John on July 11, 2006 at 9:30 am
The Glass House is a small concert venue in a little artists colony section of downtown Pomona. It’s surrounded by vintage clothing boutiques and used record stores. Usually it’s host to punk bands, but on this Wednesday night a somewhat different crowd had turned out to see a young pastor from Michigan named Rob Bell.
Our Ticketmaster tickets ($10) read “Door: 7PM Show: 8PM.” My two friends and I arrived a bit after seven and found the place already packed. Nearly 350 people sat on folding chairs facing a corner stage. The stage was black except for a huge whiteboard about four feet tall running the length of the stage, perhaps 16 feet. A few white lights were shining on it, making it appear to glow slightly.
As 8PM approached someone came on stage to ask us to turn off our cell phones and to let us know that tonight’s performance was being filmed. A few minutes later the mood music that had been playing in the background became louder, adding to the concert-like atmosphere of the show. Finally, Rob Bell stepped on stage dressed all in black. He uncapped his marker dramatically and we were off…
He began with a ten minute discussion of Genesis chapter one, treating it as Hebrew poetry. He paused once to emphasize his underlying principle of interpretation, i.e. “the Bible is not a science text book.” If there were young earth creationists in the room, they decided not to throw vegetables at that moment.
At one point, he pantomimed Adam naming the animals God brought before him. When Adam named one “cat” God’s reaction was “Hey, I didn’t make that.” It was one of the lighter moments in the message. Rob then made this aside: “Someone out there with a blog, please don’t write that I hate cats. There’ll be demonstrators at the next show.” So while it was extremely tempting to title this post “Rob Bell Hates Cats”, I resisted.
The second and longest part of Rob’s talk was, in fact, about science. From quarks and strings to the vast universe itself, he covered an enormous amount of ground. I have a background in this material, so I listened with an awareness not only of where he was going, but also where he might have gone. The impression I had was of watching some agile person cross a river by leaping from stone to stone. At times he would slow his progress to draw out a tricky point, such as quantum entanglement or the stellar habitable zone. At other times he would skip lightly over issues too complex to engage in an abbreviated way, such as the differing interpretations of quantum theory. But always it seemed to me he dealt accurately and fairly with the material. It was an outstanding 20-25 minute summary of modern physics. It was a setup for a point he would make later.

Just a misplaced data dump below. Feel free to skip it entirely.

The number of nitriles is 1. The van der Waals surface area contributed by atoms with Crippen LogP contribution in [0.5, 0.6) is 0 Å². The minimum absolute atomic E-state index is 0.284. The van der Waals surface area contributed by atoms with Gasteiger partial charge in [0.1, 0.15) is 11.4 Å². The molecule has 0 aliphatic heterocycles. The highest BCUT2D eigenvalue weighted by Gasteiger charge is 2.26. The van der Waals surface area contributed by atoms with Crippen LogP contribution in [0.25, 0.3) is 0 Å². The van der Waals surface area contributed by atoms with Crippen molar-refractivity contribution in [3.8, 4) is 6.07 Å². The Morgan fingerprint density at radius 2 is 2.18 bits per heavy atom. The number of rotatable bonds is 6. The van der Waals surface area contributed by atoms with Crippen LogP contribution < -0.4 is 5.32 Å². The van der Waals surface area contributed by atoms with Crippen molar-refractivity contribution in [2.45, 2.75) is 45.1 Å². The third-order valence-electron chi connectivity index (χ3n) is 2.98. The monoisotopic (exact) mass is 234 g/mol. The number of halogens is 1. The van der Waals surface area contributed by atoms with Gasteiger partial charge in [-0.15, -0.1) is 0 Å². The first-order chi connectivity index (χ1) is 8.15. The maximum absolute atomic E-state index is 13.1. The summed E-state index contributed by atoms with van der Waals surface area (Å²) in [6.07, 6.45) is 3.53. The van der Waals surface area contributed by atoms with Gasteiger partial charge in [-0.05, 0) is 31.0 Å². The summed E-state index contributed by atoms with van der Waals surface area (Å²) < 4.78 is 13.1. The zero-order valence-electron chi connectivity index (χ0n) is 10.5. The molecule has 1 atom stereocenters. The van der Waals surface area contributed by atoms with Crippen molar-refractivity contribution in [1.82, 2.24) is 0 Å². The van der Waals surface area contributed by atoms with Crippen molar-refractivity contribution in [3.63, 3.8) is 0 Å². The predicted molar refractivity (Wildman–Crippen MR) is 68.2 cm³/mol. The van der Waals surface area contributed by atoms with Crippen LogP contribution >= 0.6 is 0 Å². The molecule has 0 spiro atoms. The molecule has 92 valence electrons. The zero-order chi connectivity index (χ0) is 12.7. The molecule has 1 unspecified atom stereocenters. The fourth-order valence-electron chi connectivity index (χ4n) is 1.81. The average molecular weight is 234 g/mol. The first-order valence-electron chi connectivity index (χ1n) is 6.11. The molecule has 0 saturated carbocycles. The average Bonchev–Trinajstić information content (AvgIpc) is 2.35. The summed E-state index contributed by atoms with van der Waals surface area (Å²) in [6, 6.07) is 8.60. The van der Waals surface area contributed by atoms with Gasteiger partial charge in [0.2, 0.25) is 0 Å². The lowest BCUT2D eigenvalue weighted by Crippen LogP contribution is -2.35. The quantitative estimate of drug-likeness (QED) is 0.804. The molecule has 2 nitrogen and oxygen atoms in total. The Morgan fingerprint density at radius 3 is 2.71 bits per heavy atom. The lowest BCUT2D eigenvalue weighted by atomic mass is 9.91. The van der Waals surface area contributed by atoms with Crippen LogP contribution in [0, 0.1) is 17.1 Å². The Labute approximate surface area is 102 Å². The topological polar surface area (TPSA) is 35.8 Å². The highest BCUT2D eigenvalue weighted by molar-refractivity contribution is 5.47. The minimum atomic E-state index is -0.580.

Next, he turned to the issue of perspective. Using Flatland characters, he discussed how God’s interaction with our world may be difficult to understand in everyday language. This is where the “emergent view” of all things theological came across most strongly. Is God Calvinist or Armenian? Rob suggests there may be a way for him to be both.
I recognize that answers like this will never satisfy those who’ve invested any energy in either of the alternatives. And I probably enjoy a good theological argument as much as the next person. Still, I found Bell’s appeal to lay down our theological arms quite winning. There are simply some issues where the Bible stands in tension with itself. Perhaps this too is inspired and should be respected. At times I get the sense that the seminary-denominational complex has an institutional investment in keeping the arguments going. In any case, this was probably my favorite section of the talk.
Having loaded his plate with literally “everything”, Rob now had the unenviable task of summing it up neatly. If his conclusion wasn’t fully successful it’s worth pointing out that few pastors would even have the courage to try.
And there was a theme that came through, a single thread on which all the beads of science and theology were strung. We live in a very big world and yet its one in which our perspective has the ability to shift our understanding of everything. Is the universe an accident or a work of design? The truth is it could be either. Is theology confusing because it’s imperfect or because our language is insufficient? Again, it could be either.
Is anything spiritual or is nothing? Rob suggests that as Christians we must choose everything. It’s this perspective that changes what we see. We move forward through life with the anticipation — the faith — that God is not absent, that he may indeed be hiding in plain sight.
I don’t know if Rob Bell has read Roy Clouser’s The Myth of Religious Neutrality, but he certainly seems to have adopted Clouser’s ideas on the religious control of theory-making. In any case, Rob’s presentation of it is a lot of fun. If there’s one person I’d like to have a chance to have a long talk with at some point, he has to be near the top of the list. I’m already looking forward to his next book, Sex God.
The “Everything is Spiritual Tour” currently spans 23 citites. Several of the dates have already sold out. Check here for the latest. It’s definitely worth seeing. If you can’t make it, it was being filmsed, so hopefully the whole thing will be available on DVD at some point.
Update 7/16: I’ve finally added my one bad, blurry picture of Rob from the event.
Category: Religion & Faith |